In combination with other factors, the warming of our planet could push more than 600 tropical bird species towards extinction before the end of this century.
Climate change combination
Research published recently in the journal Biological Conservation has revealed that, when coupled with other factors such as deforestation, temperature increases resulting from global climate change could account for the extinction of between 100 and 2,500 tropical bird species before the end of this century.
This figure range may seem rather large, but this is due to the actual number of species at risk being dependent upon the extents of both climate change and habitat loss. Researchers explain that the most likely range of bird extinctions lies between 600 and 900 species, which translates to 10-14% of all tropical bird species. This rather shocking figure does not include those migratory bird species which journey to tropical regions.
Climate change talk is often centred around polar species, but Çağan Şekercioğlu, lead author of the research paper from the University of Utah, explains that tropical species are just as much at risk as those residing in the poles, “Birds are perfect canaries in the coal mine—it’s hard to avoid that metaphor—for showing the effects of global change on the world’s ecosystems and the people who depend on those ecosystems. Compared to temperate species that often experience a wide range of temperature on a yearly basis, tropical species, especially those limited to tropical forests with stable climates, are less likely to keep up with rapid climate change.”
Species at risk
This latest research involved collating information from 200 separate scientific studies related to tropical birds and climate change. From this, researchers were able to establish which bird species are most susceptible to climate change, pinpointing species living at high elevations, which could run out of habitat, and those already living in small or restricted ranges as those most at risk from increasing temperatures.
The study shows that some bird species could be affected by an increase in extreme weather events such as droughts and storms, with ecosystems potentially lacking the necessary resiliency to face climate change. An area of particular concern is the Amazon, which has suffered two record droughts in the last seven years alone. Bird species rely heavily on the availability of food during the breeding season, and prolonged droughts could affect the birds’ ability to find adequate food supplies to feed themselves and their young.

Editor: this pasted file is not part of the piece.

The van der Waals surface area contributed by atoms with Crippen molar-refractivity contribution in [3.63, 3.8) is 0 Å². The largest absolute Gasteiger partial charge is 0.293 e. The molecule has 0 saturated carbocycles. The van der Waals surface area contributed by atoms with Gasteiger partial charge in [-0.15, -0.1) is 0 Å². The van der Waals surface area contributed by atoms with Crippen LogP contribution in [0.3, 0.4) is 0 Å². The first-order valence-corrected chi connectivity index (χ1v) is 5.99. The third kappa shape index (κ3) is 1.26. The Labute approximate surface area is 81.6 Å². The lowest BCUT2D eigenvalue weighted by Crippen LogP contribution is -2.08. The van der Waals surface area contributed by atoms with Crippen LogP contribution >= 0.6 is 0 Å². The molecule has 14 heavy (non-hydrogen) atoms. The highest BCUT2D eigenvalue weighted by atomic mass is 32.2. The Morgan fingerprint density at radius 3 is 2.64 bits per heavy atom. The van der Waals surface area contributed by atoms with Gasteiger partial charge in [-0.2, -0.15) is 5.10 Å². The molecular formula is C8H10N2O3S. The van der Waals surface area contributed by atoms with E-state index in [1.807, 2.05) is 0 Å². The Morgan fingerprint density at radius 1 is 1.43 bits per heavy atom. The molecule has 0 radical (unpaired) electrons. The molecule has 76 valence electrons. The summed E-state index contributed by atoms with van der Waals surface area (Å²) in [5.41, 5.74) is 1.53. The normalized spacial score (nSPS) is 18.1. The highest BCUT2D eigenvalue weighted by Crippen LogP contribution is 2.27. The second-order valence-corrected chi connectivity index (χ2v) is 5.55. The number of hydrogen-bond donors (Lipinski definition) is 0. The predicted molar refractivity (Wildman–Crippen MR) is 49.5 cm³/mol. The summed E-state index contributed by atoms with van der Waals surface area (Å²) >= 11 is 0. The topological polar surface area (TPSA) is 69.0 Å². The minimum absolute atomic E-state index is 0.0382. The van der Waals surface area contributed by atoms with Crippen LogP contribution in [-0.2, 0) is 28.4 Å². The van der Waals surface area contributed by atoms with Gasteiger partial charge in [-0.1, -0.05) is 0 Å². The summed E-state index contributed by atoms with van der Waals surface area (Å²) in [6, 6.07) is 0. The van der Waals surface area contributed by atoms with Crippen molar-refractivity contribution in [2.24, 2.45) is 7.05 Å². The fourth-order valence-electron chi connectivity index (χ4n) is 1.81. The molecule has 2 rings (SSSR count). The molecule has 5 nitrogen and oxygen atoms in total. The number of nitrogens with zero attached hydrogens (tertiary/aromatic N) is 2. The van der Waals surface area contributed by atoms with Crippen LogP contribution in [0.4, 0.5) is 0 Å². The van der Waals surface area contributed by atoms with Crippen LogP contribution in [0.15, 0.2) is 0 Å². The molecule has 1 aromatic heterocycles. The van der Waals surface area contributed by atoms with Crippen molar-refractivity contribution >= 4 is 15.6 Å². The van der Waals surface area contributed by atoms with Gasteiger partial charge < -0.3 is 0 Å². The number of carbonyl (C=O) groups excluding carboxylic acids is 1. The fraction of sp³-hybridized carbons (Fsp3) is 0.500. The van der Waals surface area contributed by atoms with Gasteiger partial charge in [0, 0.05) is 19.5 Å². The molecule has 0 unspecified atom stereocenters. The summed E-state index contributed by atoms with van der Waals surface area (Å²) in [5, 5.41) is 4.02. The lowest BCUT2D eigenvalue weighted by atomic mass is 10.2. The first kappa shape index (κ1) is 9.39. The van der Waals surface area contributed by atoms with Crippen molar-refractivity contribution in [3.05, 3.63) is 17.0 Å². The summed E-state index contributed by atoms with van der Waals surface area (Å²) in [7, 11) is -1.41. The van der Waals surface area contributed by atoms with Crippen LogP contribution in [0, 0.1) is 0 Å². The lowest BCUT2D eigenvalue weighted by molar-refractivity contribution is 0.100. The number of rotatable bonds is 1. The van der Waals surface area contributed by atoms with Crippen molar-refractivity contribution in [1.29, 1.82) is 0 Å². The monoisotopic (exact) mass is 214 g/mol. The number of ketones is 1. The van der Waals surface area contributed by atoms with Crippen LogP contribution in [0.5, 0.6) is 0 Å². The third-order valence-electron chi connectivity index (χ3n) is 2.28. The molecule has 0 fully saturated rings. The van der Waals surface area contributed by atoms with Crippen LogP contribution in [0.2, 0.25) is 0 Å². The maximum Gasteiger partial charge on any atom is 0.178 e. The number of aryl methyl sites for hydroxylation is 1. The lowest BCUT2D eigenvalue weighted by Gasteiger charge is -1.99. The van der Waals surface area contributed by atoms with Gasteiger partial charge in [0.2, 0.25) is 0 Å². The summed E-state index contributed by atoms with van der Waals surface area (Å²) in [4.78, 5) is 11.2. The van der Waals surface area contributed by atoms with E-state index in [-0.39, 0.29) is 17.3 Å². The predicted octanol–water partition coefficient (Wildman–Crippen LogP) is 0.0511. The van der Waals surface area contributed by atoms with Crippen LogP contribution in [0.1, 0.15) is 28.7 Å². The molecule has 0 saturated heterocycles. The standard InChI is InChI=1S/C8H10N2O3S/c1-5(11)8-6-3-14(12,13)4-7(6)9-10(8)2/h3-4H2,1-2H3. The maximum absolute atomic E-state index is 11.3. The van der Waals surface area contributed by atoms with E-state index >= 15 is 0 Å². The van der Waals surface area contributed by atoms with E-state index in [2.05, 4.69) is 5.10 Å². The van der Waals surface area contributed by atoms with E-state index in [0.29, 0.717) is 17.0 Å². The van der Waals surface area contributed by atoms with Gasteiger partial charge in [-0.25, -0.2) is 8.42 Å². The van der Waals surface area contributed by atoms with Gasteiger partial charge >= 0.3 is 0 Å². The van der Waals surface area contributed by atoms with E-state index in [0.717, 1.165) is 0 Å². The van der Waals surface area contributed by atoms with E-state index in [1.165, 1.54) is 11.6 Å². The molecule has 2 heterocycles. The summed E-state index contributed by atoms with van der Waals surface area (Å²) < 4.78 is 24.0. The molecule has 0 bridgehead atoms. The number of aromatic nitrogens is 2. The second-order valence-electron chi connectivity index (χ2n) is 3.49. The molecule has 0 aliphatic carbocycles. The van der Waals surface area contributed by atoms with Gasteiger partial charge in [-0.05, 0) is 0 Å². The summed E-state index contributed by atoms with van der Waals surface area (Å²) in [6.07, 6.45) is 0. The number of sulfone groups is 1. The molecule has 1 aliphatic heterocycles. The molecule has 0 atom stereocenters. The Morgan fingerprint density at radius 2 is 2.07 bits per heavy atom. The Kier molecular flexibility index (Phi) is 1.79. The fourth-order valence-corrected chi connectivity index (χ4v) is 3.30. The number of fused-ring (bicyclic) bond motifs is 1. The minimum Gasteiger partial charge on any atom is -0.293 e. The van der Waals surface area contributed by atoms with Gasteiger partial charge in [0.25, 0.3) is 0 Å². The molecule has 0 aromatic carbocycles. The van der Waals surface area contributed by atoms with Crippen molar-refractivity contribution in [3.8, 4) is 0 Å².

Disease transmission is a further threat which could be compounded by the effects of climate change, with diseases such as malaria being expected to spread to higher altitudes and latitudes, potentially affecting a variety of tropical bird species. Coastal and island birds were identified as being at risk from the increasing intensity of hurricanes, as well as rising sea levels.
Alright for some
Yet not all species will suffer at the hands of climate change, explains Şekercioğlu, “Not all effects of climate change are negative, and changes in temperature and precipitation regimes will benefit some species.” One such fortunate bird is the rainbow billed toucan, which has demonstrated an increasing range, spreading to higher altitudes.
However, those species that benefit from climate change are few, and the end result will likely be a significant loss in bird biodiversity. In the case of the rainbow billed toucan, its range expansion has come at the cost of another species, the resplendent quetzal. The quetzal now has to compete with the toucan for nesting holes, and protect its eggs and young from the predatory immigrant.
Current efforts to cut emissions and stem global warming are not proving to be adequate, particularly given that an increase of just one degree could push an additional 100 to 500 tropical birds to extinction. In an attempt to combat the negative effects of climate change, the researchers recommend more research and improved monitoring of tropical birds, the creation and expansion of protected areas to protect a wider range of bird species, and the restoration of degraded lands.
However, the authors warn that more will need to be done to permanently reverse the extinction trend, “Such efforts will be temporary fixes if we fail to achieve important societal change to reduce consumption, to control the emissions of greenhouse gases and to stop climate change. Otherwise, we face the prospect of an out-of-control climate that will not only lead to enormous human suffering, but will also trigger the extinction of countless organisms, among which tropical birds will be but a fraction of the total.”
Read more on this story at Mongabay.com – Birders beware: climate change could push 600 tropical birds into extinction.
Kathryn Pintus, ARKive Species Text Author